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Relearning to Be Lost

Dave here. The newsletter has been quiet, but behind the scenes at The Marginalia Club we were flooded with so much good stuff that it was hard to decide what to share with y’all.

In How to Do Nothing, Jenny Odell points the finger to social media for infilitrating our leisure time with market thinking.

[…] when we submit even our leisure for numerical evaluation via likes on Facebook and Instagram, constantly checking on its performance like one checks a stock, monitoring the ongoing development of our personal brand, time becomes an economic resource that we can no longer justify spending on “nothing.” It provides no return on investment; it is simply too expensive. This is a cruel confluence of time and space: just as we lose noncommercial spaces, we also see all of our own time and our actions as potentially commercial


This was a completely rad book overall, by the way. Odell has some critical things to say about social media and the attention economy, but is more interested in practicing attention at a variety of scales than retreating from the Internet wholesale.

Her Twitter feed is a pretty good mix of birds, book quotes, and photos of everyday weirdness.

Do I check my Twitter notifications like I’m monitoring a stock price? Sometimes, yes, it feels that way. I tweet something and I find myself wondering “COME ON, WHO THOUGHT THAT WAS FUNNY?!”

Twitter is great for riffing on an idea with an interesting cross-section of folks, but for my own sanity I have to write my threads and then walk away. It helps that I’ve blocked Twitter from my phone. I can write, then take my son to the playground and play tag while the craving for approval fades.

Social media may add a feedback loop for measuring our free time, but George Lakoff points to industrial society writ large for our anxiety about time (Metaphors We Live By, 1980):

In our culture TIME IS MONEY in many ways: telephone message units, hourly wages, hotel room rates, yearly budgets, interest on loans, and paying your debt to society by “serving time.” These practices are relatively new in the history of the human race, and by no means do they exist in all cultures. They have arisen in modern industrialized societies and structure our basic everyday activities in a very profound way. Corresponding to the fact that we act as if time is a valuable commodity—a limited resource, even money—we conceive of time that way. Thus we understand and experience time as the kind of thing that can be spent, wasted, budgeted, invested wisely or poorly, saved, or squandered.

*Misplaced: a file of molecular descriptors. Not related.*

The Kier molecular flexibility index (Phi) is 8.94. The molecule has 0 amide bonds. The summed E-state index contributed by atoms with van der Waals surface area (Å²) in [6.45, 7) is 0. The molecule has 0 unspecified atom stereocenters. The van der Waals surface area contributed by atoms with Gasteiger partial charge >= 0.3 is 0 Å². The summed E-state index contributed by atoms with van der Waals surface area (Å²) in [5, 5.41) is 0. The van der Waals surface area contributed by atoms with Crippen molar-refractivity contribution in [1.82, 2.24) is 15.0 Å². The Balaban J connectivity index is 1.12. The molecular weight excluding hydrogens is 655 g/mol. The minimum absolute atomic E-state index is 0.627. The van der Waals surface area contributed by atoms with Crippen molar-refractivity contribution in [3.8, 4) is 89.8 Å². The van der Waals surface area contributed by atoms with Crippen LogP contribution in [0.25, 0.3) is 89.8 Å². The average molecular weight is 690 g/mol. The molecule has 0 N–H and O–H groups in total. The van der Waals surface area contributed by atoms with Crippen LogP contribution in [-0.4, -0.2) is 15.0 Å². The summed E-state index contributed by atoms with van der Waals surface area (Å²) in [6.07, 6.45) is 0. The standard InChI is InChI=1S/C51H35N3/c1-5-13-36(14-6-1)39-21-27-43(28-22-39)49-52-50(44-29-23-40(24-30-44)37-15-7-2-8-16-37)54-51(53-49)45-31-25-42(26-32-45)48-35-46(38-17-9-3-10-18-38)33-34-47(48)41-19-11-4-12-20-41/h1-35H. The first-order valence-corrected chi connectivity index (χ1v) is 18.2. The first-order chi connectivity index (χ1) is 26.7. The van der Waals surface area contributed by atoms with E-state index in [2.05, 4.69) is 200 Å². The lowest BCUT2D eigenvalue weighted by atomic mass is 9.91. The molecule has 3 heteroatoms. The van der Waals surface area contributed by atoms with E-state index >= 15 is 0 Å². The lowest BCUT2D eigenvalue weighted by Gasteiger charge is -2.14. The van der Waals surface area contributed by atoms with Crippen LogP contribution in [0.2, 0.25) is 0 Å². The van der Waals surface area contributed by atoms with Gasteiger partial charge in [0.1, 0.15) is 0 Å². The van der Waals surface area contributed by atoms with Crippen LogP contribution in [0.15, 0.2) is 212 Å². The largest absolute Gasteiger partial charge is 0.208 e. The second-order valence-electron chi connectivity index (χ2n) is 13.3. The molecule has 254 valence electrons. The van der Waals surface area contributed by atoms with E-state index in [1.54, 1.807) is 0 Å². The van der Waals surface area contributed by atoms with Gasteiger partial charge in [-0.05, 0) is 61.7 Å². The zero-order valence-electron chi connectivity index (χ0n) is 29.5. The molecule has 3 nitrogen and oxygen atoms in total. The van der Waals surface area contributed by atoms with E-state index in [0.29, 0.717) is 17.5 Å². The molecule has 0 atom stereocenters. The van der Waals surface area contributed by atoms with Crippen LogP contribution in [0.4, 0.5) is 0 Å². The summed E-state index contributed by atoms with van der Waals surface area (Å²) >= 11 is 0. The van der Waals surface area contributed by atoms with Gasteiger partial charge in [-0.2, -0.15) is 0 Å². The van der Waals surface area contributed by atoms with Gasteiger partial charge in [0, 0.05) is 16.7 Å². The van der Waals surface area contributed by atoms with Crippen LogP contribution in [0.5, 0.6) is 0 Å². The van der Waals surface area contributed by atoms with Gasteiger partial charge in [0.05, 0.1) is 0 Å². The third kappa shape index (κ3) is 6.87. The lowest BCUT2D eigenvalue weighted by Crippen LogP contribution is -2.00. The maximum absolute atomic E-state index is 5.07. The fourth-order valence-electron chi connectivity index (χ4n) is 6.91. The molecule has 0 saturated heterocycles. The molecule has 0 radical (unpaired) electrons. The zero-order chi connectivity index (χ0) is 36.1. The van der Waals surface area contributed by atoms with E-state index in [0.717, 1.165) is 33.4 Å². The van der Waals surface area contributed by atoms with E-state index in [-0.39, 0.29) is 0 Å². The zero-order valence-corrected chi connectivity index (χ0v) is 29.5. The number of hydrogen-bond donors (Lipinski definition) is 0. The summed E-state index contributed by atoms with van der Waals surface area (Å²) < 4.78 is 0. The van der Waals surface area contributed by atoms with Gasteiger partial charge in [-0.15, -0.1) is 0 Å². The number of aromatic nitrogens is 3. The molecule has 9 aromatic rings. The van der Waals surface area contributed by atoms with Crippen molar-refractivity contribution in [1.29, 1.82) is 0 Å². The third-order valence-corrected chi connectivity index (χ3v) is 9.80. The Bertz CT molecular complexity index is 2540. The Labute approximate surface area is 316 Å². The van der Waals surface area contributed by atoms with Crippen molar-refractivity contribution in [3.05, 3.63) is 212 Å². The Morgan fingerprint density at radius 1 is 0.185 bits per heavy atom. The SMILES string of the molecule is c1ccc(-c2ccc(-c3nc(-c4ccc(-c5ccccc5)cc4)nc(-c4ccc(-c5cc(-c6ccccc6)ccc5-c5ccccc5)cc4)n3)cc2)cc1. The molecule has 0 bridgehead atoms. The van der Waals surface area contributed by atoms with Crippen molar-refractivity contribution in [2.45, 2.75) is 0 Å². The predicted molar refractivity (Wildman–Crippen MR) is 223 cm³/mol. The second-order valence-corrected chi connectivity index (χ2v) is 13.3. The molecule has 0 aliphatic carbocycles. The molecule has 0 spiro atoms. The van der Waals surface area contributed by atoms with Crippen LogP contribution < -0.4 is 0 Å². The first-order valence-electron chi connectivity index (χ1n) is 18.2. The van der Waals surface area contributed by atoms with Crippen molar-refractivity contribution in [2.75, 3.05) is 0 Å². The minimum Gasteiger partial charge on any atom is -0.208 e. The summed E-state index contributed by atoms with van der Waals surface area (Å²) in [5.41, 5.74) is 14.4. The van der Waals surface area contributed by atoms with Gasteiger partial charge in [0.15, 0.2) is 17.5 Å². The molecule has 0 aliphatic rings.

When I was teenager, time felt as wide open as the fields around my house. I could lose myself in a book for hours at a time without any anxiety about what I was missing.

My backyard when I was a teenager.

My backyard when I was a teenager.

That’s changed as I’ve aged, but is it because I joined Twitter or because I have kids and a full-time job? Probably a bit of both. Now more than ever, one of the central tasks of adulting is relearning to lose oneself in time, from time to time.

On that note, I’m going to go read a novel on the couch while the kids play. I’ve just started Murakami’s Killing Commendatore, whose protagonist (a painter) observes the importance of concrete detail to seed his work:

If I did it that way, the work completed itself. But now I couldn’t see anything that would provide the initial spark. You can have all the desire and ache inside you want, but what you really need is a concrete starting point.

Thanks for reading. Now go waste some time; you need it.